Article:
1 2 3 4 5 6 7 8 9 10 7.3/10 X  

Henpecked Egbert Sousè has comic adventures as a substitute film director and unlikely bank guard.

Director: Edward F. Cline
Stars: W.C. Fields, Cora Witherspoon, Una Merkel
Comedy | Western
    1 2 3 4 5 6 7 8 9 10 7/10 X  

Rightly suspected of illicit relations with the Masked Bandit, Flower Belle Lee is run out of Little Bend. On the train she meets con man Cuthbert J. Twillie and pretends to marry him for "... See full summary »

Director: Edward F. Cline
Stars: Mae West, W.C. Fields, Joseph Calleia
Certificate: Passed Comedy
    1 2 3 4 5 6 7 8 9 10 7.2/10 X  

Assorted wacky characters converge on a Chinese hotel to bid on a new invention, television.

Director: A. Edward Sutherland
Stars: W.C. Fields, Peggy Hopkins Joyce, Rudy Vallee
Certificate: Passed Comedy | Sport
    1 2 3 4 5 6 7 8 9 10 7.1/10 X  

A small country on the verge of bankruptcy is persuaded to enter the 1932 Los Angeles Olympics as a means of raising money. Either a masterpiece of absurdity or a triumph of satire, ... See full summary »

Director: Edward F. Cline
Stars: Jack Oakie, W.C. Fields, Andy Clyde
The Dentist (1932)
Certificate: Passed Comedy | Short
    1 2 3 4 5 6 7 8 9 10 7/10 X  

An unconventional dentist deals with a variety of eccentric and difficult patients in slapstick fashion.

Director: Leslie Pearce
Stars: W.C. Fields, Marjorie Kane, Arnold Gray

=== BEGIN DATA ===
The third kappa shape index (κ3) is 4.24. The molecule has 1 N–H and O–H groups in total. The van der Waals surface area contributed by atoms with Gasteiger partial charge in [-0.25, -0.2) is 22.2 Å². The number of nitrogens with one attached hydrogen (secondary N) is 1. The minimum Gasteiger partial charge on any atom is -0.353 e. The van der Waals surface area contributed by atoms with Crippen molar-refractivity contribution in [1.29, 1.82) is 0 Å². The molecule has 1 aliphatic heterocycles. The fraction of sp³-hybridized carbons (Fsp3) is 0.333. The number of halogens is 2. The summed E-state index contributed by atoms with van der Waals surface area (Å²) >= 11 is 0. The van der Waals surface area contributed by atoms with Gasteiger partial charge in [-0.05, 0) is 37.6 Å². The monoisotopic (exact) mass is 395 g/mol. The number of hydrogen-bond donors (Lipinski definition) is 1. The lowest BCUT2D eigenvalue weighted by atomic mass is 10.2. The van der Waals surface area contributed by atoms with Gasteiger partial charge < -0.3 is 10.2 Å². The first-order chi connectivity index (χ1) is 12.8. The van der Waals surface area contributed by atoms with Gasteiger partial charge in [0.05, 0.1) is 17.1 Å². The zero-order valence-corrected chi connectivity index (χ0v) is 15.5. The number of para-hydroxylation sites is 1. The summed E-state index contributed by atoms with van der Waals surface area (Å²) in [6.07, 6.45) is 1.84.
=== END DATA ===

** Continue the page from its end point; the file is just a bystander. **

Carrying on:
Six of a Kind (1934)
Certificate: Passed Comedy
    1 2 3 4 5 6 7 8 9 10 6.9/10 X  

When a respectable middle-class couple take a cross-country trip by auto, they share expenses with a decidedly oddball couple, none of whom know the car carries embezzled funds.

Director: Leo McCarey
Stars: Charles Ruggles, Mary Boland, W.C. Fields


Complete credited cast:
Leona Wolfinger
Claude Neselrode
Mrs. Neselrode
Mr. Peabody
President Malloy
Lew Kelly ...
Tammany Young ...
'Willie' the Weasel
'Legs' Garnett
Patrolman No.1
Patrolman No.2


Ambrose Wolfinger wants the afternoon off (his first in twenty-five years) to go to a wrestling match. He tells his boss that he must attend his mother-in-law's funeral. The afternoon is no joy. He tries to please a policeman, assist a chauffeur, chase a tire, and ends up getting hit by the body of a wrestler thrown from the ring. A series of mishaps leads his boss to send floral tributes to the house and notify the papers of the death (due to poisoned liquor). His shrewish wife, judgmental mother-in-law, and good-for-nothing brother-in-law add to his burdens. In the end he enjoys their fawning loyalty, a raise in pay, and his first vacation. Written by Ed Stephan <stephan@cc.wwu.edu>